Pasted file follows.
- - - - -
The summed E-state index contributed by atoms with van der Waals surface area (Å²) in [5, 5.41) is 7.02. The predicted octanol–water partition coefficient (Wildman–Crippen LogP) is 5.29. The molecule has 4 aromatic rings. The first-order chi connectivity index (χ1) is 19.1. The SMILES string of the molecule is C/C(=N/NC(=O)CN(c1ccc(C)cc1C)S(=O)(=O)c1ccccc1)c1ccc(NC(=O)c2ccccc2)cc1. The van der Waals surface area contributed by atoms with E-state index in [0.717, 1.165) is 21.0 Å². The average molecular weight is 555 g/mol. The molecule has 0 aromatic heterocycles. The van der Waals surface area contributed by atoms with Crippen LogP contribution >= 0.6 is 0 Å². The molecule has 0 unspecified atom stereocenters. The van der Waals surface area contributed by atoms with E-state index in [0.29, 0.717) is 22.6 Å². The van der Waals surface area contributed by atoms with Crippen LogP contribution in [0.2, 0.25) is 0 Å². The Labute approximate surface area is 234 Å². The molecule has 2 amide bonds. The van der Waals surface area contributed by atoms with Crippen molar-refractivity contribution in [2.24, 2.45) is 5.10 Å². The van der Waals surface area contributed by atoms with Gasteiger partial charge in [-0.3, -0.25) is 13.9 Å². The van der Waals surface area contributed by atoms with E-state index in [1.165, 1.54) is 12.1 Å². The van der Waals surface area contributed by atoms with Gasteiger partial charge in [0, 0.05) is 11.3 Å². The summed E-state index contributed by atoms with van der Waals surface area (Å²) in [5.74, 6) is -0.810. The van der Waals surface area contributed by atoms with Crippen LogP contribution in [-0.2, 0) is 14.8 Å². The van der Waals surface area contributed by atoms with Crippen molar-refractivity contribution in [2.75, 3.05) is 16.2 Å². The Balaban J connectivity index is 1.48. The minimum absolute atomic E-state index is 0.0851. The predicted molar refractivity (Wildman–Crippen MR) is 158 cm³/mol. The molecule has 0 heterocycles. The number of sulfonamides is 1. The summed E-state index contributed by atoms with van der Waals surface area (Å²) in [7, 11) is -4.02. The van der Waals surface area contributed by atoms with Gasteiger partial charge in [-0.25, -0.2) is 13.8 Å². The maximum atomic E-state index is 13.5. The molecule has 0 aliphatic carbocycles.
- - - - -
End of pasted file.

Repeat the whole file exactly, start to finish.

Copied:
The summed E-state index contributed by atoms with van der Waals surface area (Å²) in [5, 5.41) is 7.02. The predicted octanol–water partition coefficient (Wildman–Crippen LogP) is 5.29. The molecule has 4 aromatic rings. The first-order chi connectivity index (χ1) is 19.1. The SMILES string of the molecule is C/C(=N/NC(=O)CN(c1ccc(C)cc1C)S(=O)(=O)c1ccccc1)c1ccc(NC(=O)c2ccccc2)cc1. The van der Waals surface area contributed by atoms with E-state index in [0.717, 1.165) is 21.0 Å². The average molecular weight is 555 g/mol. The molecule has 0 aromatic heterocycles. The van der Waals surface area contributed by atoms with Crippen LogP contribution >= 0.6 is 0 Å². The molecule has 0 unspecified atom stereocenters. The van der Waals surface area contributed by atoms with E-state index in [0.29, 0.717) is 22.6 Å². The van der Waals surface area contributed by atoms with Crippen LogP contribution in [0.2, 0.25) is 0 Å². The Labute approximate surface area is 234 Å². The molecule has 2 amide bonds. The van der Waals surface area contributed by atoms with Crippen molar-refractivity contribution in [2.24, 2.45) is 5.10 Å². The van der Waals surface area contributed by atoms with Gasteiger partial charge in [-0.3, -0.25) is 13.9 Å². The van der Waals surface area contributed by atoms with E-state index in [1.165, 1.54) is 12.1 Å². The van der Waals surface area contributed by atoms with Gasteiger partial charge in [0, 0.05) is 11.3 Å². The summed E-state index contributed by atoms with van der Waals surface area (Å²) in [5.74, 6) is -0.810. The van der Waals surface area contributed by atoms with Crippen LogP contribution in [-0.2, 0) is 14.8 Å². The van der Waals surface area contributed by atoms with Crippen molar-refractivity contribution in [2.75, 3.05) is 16.2 Å². The Balaban J connectivity index is 1.48. The minimum absolute atomic E-state index is 0.0851. The predicted molar refractivity (Wildman–Crippen MR) is 158 cm³/mol. The molecule has 0 heterocycles. The number of sulfonamides is 1. The summed E-state index contributed by atoms with van der Waals surface area (Å²) in [7, 11) is -4.02. The van der Waals surface area contributed by atoms with Gasteiger partial charge in [-0.25, -0.2) is 13.8 Å². The maximum atomic E-state index is 13.5. The molecule has 0 aliphatic carbocycles.